All of the
recent controversy over Valve's Half Life 2 presentations at
ATi's Shader Day, relative to NVIDIA's GeForce FX
performance (or lack thereof), has prompted many of us here
at HotHardware to try and further substantiate GeForce FX
and Radeon 9XXX performance in DirectX 9 gaming scenarios.
Meanwhile, the folks at
Massive Development have been hyping the upcoming
release of their 3rd generation game engine as a benchmark,
AQM3 is based on Massive's "Krass"
engine which certainly can render impressive game scenery.
So, it was with great interest that we recently received the
AquaMark3 beta release, for evaluation and comment on its
launch day. Could this benchmark, with its claimed
use of DX9 Pixel and Vertex Shader effects and its tag line,
"the reality benchmark", assist us in the appraisal of current
generation NVIDIA and ATi DX9 hardware? We were eager
to find out.
coming out of Valve's Half Life 2 struggle with the GeForce
FX line of products, certainly was a splash in a major
league sort of way, one game engine is hardly a basis for
trashing an entire product line. So, with that in
mind, we set out to look at DX9 performance from yet another
data-point, with Massive's newly claimed "reality
benchmark". Does AquaMark3 have the ability to measure
a true DX9 gaming experience? Let's peel back the
onion a bit (no Futuremark puns intended) and find out!
Options, Controls and Features
good tool for benchmarking, easy, configurable and
full of features
AquaMark3 is a very well
equipped benchmark. There are a number of ways to
run a test or a series of tests, with either custom
settings or standard configurations. The freeware
version of the software, allows users to run only the
default 1024X768 benchmark or "TRISCORE", which reports
back a total AquaMark score, as well as system and CPU
scores. Users then have the ability to upload
their scores to an online database engine called "ARC",
the AquaMark3 Result Comparator.
professional and commercial versions of the benchmark,
allow you the ability to dial in specific settings for
resolution, color depth, AA, Aniso Filtering etc.
In addition, within these versions, you also have the
ability to run the "Special Features" tests and
utilities. A screen capture utility is available,
as well as Overdraw Visualization, Shader
Visualization and Pixel Performance Measurement scripts.
We took some time to look at the Shader Visualization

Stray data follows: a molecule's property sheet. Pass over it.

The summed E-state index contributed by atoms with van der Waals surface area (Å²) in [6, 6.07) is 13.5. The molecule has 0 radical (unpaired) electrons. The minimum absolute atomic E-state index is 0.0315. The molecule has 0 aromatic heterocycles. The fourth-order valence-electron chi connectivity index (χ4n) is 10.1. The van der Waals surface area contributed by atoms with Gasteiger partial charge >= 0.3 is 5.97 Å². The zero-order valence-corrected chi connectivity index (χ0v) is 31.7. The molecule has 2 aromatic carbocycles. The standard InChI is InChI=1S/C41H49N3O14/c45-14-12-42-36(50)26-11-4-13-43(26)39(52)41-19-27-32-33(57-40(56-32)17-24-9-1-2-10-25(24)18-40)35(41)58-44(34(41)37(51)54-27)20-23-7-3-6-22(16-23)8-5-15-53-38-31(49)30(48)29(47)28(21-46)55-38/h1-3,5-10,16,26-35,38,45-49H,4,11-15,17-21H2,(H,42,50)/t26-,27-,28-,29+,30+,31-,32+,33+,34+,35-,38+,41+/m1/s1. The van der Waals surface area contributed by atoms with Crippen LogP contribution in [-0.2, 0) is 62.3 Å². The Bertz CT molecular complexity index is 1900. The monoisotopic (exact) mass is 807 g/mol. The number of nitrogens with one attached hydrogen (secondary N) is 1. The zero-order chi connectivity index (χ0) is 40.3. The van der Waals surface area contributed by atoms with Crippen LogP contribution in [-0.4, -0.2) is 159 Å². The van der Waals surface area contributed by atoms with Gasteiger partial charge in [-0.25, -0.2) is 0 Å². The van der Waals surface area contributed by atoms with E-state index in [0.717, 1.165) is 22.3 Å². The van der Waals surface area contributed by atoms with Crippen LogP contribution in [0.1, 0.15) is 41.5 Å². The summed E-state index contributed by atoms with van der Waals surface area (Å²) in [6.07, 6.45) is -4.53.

feature, since it provides a very easy way to see the
use of the engine's various Pixel Shader
implementations, through the use of colorized overlays,
which highlight the types of shaders used in a given
scene. Blue colored pixels represent no pixel
shader effects, yellow pixels represent PS 1.x effects
and red pixels indicate PS 2.0 (DX9) effects.
Speaking of which, let's
take a look at they various types of Pixel Shader
effects that are utilized in AquaMark3.
Shader Specifications Of AquaMark3
DX9 benchmark or a mixed bag of DX8 and DX9?
The table above
shows exactly the number and types of Pixel and Vertex
Shaders utilized in AquaMark3. Look at the last column
on the right. Herein lies the rub, so to speak.
Some quick addition tells you that there are 7 DX9 Pixel
Shader or Vertex Shader 2.0 effects, in this benchmark.
There are also 225 other PS or VS 1.x shaders, used in
conjunction with the 7 PS and VS 2.0 shaders. This
seems pretty light for a benchmark that claims to be a "DX9
benchmark". However, Massive did inform us that about
30% of the pixels rendered in the AquaMark3 benchmark, are
rendered with DX9 shader effects. Regardless, we feel
that based on this realization, that AquaMark3 is much more
of a blended DX8/DX9 benchmark, rather than a "pure" DX9
benchmark per se. Massive calls AquaMark3 a "reality
benchmark" and perhaps for now it is.
technology in the market today is based on a mix of
different shader types. However, just as DX7 effects
fell to the wayside to make room for DX8, so too will DX8
shaders in favor for DX9. It's just a matter of time.
Half Life 2 for example uses about 1200 or so DX9 PS 2.0
Shaders and Tomb Raider Angle of Darkness is cut from the
same cloth. So perhaps Massive is a bit over zealous
in their claim that AQM3 is a DX9 benchmark. For
certain, AQM3 utilizes DX9 shaders and delivers a well
rounded benchmark suite, with scoring based on those
performance metrics. However, we feel it falls short
of being a true DX9 benchmark. Even 3DMark03's "Mother
Nature" test, which has nearly 100% coverage of DX9 shaders
to render the pixels in its scenery, may be a better
indicator of DX9 performance it seems.